Saskatoon

Northern Sask. fish processing plant closes 4 years after opening

Wollaston Lake Fishery, a company that employed 25 people in the Hatchet Lake Denesuline First Nation and Prince Albert, has shut down operations less than four years after celebrating the grand opening of its fish processing plant.

Corporation that owned the plant cites high transportation costs for closure

A closed sign hangs on the front door of the now-closed Northern Wild Fishery store in Prince Albert. (Ray Funk)

One of northern Saskatchewan's only fish processing plants has shut down.

Wollaston Lake Fishery operated a plant in Wollaston Lake and a store in Prince Albert called Northern Wild Fishery.

The company ceased operations earlier this week.

The end result is 25 jobs lost — 20 at the plant in Wollaston Lake and five more at the store in Prince Albert.

Most of the people affected are members of the Hatchet Lake Denesuline First Nation.

Future employees of the now-closed Wollaston Lake Fishery fish processing plant in Wollaston Lake celebrate the end of training during an open house for the community on August 17, 2015. (Ray Funk)

Lack of all-weather road hurt company

Anne Robillard is the CEO of the First Nation's economic development arm, Hatchet Lake Development Limited Partnership, which owns the company.

She said without an all-weather road to Wollaston Lake, transportation costs were too high.

"Getting the fish into the community and out of the community by barge, plane, ice road has proved to be too big of a barrier for a perishable product such as our fish," she said.

She said when a decision was made in 2014 to establish the processing plant, both the province and the federal government were committed to build an all-weather road to Wollaston Lake.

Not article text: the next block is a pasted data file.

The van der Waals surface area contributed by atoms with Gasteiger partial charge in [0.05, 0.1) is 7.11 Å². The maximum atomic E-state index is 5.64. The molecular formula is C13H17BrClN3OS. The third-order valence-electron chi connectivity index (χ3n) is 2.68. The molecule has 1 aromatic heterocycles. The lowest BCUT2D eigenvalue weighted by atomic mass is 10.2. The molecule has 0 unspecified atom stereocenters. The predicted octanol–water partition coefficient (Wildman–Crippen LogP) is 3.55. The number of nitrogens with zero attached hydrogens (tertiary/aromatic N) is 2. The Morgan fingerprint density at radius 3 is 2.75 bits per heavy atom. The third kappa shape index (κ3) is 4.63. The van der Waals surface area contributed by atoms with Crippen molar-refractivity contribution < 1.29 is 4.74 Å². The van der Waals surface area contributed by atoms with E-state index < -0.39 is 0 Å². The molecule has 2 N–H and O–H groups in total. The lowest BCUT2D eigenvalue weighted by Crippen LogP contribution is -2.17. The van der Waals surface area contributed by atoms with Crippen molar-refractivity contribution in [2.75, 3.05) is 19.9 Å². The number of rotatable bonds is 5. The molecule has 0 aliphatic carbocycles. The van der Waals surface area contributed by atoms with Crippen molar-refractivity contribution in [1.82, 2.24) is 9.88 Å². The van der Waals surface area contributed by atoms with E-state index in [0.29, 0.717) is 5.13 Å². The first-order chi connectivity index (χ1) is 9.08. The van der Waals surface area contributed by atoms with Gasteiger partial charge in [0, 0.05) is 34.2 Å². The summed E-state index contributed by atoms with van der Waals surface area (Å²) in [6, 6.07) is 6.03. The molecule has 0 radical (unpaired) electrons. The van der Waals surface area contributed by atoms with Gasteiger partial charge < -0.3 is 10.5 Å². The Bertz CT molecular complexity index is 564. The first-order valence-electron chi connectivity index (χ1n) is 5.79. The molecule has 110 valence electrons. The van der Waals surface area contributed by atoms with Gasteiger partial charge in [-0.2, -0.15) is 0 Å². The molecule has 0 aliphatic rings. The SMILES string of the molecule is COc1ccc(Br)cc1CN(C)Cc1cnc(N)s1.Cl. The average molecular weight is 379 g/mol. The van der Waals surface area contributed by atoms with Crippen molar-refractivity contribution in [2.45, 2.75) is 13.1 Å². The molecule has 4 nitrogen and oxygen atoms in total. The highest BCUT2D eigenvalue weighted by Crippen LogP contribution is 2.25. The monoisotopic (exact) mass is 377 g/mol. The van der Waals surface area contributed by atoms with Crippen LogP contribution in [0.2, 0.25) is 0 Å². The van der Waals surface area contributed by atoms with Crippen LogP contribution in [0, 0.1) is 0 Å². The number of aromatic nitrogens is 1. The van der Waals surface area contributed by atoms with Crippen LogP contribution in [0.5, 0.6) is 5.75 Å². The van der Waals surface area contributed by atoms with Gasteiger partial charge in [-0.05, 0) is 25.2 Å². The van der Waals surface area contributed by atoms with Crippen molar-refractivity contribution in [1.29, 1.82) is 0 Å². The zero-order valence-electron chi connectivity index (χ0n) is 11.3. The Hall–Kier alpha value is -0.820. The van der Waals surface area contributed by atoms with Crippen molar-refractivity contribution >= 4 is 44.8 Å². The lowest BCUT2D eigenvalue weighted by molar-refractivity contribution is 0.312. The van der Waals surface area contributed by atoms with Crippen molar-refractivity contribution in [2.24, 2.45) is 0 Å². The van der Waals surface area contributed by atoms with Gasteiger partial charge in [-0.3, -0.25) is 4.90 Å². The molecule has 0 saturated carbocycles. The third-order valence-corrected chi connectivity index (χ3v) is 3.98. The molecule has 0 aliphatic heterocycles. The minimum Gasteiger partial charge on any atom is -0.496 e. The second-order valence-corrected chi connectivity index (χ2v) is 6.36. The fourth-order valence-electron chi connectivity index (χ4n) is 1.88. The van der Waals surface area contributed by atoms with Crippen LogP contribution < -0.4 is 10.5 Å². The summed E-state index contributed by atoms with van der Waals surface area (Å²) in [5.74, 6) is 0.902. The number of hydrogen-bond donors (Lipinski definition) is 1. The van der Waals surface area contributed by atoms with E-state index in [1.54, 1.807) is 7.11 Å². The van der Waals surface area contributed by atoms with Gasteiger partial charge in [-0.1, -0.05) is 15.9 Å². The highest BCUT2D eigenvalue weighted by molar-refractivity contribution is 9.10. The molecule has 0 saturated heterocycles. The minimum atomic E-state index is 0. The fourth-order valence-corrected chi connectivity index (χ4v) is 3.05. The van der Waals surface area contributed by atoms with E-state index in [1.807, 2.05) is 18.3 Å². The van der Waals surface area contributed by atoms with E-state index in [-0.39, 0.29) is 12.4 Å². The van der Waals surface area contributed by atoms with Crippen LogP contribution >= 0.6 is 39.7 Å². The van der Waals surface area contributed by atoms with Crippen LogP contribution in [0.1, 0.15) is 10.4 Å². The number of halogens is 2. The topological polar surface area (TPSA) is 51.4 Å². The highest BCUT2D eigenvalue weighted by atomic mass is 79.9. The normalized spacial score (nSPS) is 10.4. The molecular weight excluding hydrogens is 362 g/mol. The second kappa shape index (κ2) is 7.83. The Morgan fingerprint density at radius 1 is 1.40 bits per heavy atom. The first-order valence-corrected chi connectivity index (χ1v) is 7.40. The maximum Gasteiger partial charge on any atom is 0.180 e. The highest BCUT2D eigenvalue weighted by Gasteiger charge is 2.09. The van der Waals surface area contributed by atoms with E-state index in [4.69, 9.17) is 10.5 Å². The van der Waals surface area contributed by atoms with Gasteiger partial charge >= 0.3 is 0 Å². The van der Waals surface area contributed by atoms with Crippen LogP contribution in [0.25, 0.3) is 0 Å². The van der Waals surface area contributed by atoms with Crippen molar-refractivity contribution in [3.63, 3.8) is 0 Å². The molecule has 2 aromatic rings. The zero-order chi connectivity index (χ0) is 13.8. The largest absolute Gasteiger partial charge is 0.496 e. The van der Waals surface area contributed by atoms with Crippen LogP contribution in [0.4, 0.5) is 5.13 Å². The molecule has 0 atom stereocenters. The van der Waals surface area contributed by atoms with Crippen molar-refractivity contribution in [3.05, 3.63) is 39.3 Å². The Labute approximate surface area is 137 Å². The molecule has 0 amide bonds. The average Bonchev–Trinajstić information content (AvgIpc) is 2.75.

"And our road still hasn't happened," she said.

In April, a Ministry of Highways spokesperson told CBC there's a three-phase plan to build a road, but that the province is waiting to strike an agreement with the federal government.

Community proud of employment record

Robillard said the plant's years of employing local residents was a source of community pride, adding another success story was when frozen fillets produced by the company won the Best New Product of the Year Award at the Retail Council of Canada Grand Prix this past May.

In the fall of 2015 federal and provincial officials descended on Wollaston Lake for a community celebration of a long-awaited fish processing plant in northern Saskatchewan.

According to the Canadian Food Inspection Agency's website, the plant is still one of only two fish processing facilities in the province's north approved to be able to export fish.

Tyler Morin is the CEO of the Sakitawak Development Corporation, which owns the north's only other business with a CFIA-certified plant, the Ile a la Crosse Fish Company.

Morin said northerners rely on industries like commercial fishing during hard economic times and a lot of the northern economy is based on fishing.

The inside of the Northern Wild Fishery store in Prince Albert now sits empty following its closure this past week. (Ray Funk)

He said its a tough loss when northern Saskatchewan is still reeling from the closure of major uranium mines in the region.

"So then what other industry is best to access if you're unemployed because of that reason than the fishing industry?"

While he said the Ile a la Crosse Fish Company doesn't have the same transportation challenges that Wollaston Lake Fishery faced, he said his company had a "tough year" in its first full year of operations last year.

"I mean, the industry, and in general, it is quite a tough industry to make it in," he said.

He said both processing plants have been supplying product to Federated Co-op Ltd. (FCL), with primarily walleye and northern pike coming from the Ile a la Crosse facility and mainly lake trout and whitefish originating from the Wollaston Lake plant.

Hope for Wollaston Lake fishers

Morin said the Ile a la Crosse Fish Company was in talks with FCL to take over Wollaston Lake Fishery's contract.

He said his company will explore buying product from the fishers in Wollaston Lake.

"We're going to look at every way to capitalize on making this work," he said. "We want to support the whole region and give opportunities to those local fishermen."

With files from Bryan Eneas

About the Author

Kelly Provost is a newsreader and reporter with CBC News in Saskatoon. Email him at kelly.provost@cbc.ca.

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